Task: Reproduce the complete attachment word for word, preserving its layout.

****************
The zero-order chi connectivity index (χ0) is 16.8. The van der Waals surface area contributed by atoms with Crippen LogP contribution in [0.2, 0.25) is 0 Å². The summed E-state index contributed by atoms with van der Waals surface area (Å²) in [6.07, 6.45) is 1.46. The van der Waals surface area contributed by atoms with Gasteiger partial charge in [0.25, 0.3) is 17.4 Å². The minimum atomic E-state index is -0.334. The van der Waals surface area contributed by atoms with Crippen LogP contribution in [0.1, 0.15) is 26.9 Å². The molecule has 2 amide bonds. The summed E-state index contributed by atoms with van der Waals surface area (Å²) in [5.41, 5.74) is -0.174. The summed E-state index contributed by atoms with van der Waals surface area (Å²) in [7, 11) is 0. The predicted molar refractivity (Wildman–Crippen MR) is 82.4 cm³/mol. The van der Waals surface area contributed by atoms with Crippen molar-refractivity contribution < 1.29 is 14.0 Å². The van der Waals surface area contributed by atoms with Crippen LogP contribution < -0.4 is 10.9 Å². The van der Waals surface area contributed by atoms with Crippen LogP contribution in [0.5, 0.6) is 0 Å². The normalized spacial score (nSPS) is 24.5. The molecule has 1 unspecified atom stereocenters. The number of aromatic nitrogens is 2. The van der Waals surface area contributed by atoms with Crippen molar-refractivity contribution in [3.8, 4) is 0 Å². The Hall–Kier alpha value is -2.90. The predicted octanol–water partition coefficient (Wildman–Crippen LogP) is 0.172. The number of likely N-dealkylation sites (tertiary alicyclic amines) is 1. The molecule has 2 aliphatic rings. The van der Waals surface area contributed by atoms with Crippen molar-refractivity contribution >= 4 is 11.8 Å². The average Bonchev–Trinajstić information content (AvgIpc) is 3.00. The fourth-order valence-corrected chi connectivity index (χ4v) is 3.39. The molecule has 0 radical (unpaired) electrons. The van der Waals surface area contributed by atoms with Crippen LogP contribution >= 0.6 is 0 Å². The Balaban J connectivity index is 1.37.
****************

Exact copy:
The zero-order chi connectivity index (χ0) is 16.8. The van der Waals surface area contributed by atoms with Crippen LogP contribution in [0.2, 0.25) is 0 Å². The summed E-state index contributed by atoms with van der Waals surface area (Å²) in [6.07, 6.45) is 1.46. The van der Waals surface area contributed by atoms with Gasteiger partial charge in [0.25, 0.3) is 17.4 Å². The minimum atomic E-state index is -0.334. The van der Waals surface area contributed by atoms with Crippen LogP contribution in [0.1, 0.15) is 26.9 Å². The molecule has 2 amide bonds. The summed E-state index contributed by atoms with van der Waals surface area (Å²) in [5.41, 5.74) is -0.174. The summed E-state index contributed by atoms with van der Waals surface area (Å²) in [7, 11) is 0. The predicted molar refractivity (Wildman–Crippen MR) is 82.4 cm³/mol. The van der Waals surface area contributed by atoms with Crippen molar-refractivity contribution < 1.29 is 14.0 Å². The van der Waals surface area contributed by atoms with Crippen LogP contribution < -0.4 is 10.9 Å². The van der Waals surface area contributed by atoms with Crippen LogP contribution in [0.5, 0.6) is 0 Å². The normalized spacial score (nSPS) is 24.5. The molecule has 1 unspecified atom stereocenters. The number of aromatic nitrogens is 2. The van der Waals surface area contributed by atoms with Crippen molar-refractivity contribution in [3.8, 4) is 0 Å². The Hall–Kier alpha value is -2.90. The predicted octanol–water partition coefficient (Wildman–Crippen LogP) is 0.172. The number of likely N-dealkylation sites (tertiary alicyclic amines) is 1. The molecule has 2 aliphatic rings. The van der Waals surface area contributed by atoms with Crippen molar-refractivity contribution >= 4 is 11.8 Å². The average Bonchev–Trinajstić information content (AvgIpc) is 3.00. The fourth-order valence-corrected chi connectivity index (χ4v) is 3.39. The molecule has 0 radical (unpaired) electrons. The van der Waals surface area contributed by atoms with Crippen LogP contribution >= 0.6 is 0 Å². The Balaban J connectivity index is 1.37.